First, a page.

CLEVELAND -- The FOX 8 I-Team is uncovering the story behind smoke and flames that alarmed people driving past Cleveland Hopkins International Airport on Tuesday, 9/11, the anniversary of deadly terrorist attacks tied to airports and hijacked planes.
Ken Neuzil recorded cell phone video. He said, "I was driving by the airport on the Berea Freeway when I saw that large plume of smoke. I knew I could access the back of the runway. I saw a plane sitting there on the tarmac and firefighters in their suits.” He added, “Anytime you see flames in an airport, you wonder what's going on there."
He turned to the I-Team to investigate, and we found the fire was part of training for airport emergency crews. But that’s only part of the story.
Why have that kind of training on September 11th, a day connected to airport danger and terrorism?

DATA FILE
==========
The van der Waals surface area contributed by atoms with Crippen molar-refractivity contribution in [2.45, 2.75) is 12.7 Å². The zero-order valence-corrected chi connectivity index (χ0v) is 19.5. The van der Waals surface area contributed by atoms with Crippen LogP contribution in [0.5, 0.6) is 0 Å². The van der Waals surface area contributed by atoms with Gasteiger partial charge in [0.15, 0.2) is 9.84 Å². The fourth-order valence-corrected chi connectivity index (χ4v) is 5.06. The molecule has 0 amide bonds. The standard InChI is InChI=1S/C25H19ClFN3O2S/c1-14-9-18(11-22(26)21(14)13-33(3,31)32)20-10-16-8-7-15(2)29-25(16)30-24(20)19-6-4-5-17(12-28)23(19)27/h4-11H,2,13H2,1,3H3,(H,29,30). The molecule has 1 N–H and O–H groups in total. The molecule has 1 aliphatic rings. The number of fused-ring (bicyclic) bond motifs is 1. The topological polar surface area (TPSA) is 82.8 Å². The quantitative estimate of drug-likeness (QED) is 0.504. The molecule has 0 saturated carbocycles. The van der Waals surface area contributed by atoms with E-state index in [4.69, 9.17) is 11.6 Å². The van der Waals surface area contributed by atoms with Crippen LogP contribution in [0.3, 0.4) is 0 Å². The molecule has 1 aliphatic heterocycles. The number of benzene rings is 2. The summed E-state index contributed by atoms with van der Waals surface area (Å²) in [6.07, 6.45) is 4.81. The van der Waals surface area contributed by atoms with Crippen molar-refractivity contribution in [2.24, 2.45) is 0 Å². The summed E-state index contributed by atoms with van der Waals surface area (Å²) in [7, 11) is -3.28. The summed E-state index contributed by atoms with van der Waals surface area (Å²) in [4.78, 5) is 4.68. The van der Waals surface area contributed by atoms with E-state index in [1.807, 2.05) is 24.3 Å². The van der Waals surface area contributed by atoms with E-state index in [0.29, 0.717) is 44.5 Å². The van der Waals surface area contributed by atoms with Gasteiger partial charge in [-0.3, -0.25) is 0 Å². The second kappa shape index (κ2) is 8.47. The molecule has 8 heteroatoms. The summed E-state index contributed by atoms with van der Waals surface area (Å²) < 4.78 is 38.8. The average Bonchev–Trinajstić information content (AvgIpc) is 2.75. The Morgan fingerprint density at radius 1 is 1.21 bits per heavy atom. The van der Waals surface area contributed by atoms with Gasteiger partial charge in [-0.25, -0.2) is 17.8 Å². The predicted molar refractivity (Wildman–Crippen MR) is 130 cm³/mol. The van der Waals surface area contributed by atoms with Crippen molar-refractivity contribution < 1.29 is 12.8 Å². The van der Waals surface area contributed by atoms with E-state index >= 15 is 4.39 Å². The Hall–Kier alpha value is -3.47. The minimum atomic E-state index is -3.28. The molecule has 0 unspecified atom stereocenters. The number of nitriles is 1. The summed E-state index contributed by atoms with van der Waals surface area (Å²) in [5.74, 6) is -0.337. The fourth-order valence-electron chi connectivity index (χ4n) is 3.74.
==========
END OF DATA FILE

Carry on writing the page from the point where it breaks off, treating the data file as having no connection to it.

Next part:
We found the airport had put out a brief alert about training on Twitter. But what if you don’t check Twitter, or follow the airport?
Some travelers we met wondered the same thing we did.
Dave Amerine said, "Having been responsible for a lot of training in my industry when I was working, I would have picked a different day."
The I-Team first asked about this on 9/11. An airport spokesperson emailed back saying fire crews would soon be having an annual disaster drill, and they had the equipment to practice with all week. However, that didn't explain if anyone even considered the impact of flames at the airport on 9/11.
So, Wednesday, we investigated. We contacted airport officials and City Hall multiple times.
In fact, on Wednesday, we also saw the same kind of training happening again with brilliant flames and rescue equipment and planes taking off overhead.
In the end, the city said we have to wait to ask questions about this until the airport holds its big disaster drill on Friday. We received no definitive explanation why no one from the city or the airport could address this before then.
Whatever the city says, there’s no convincing Ken Neuzil that training with fire near the runway is a good idea on 9/11.
He said, "It’s kind of a solemn, memorial day to show respect."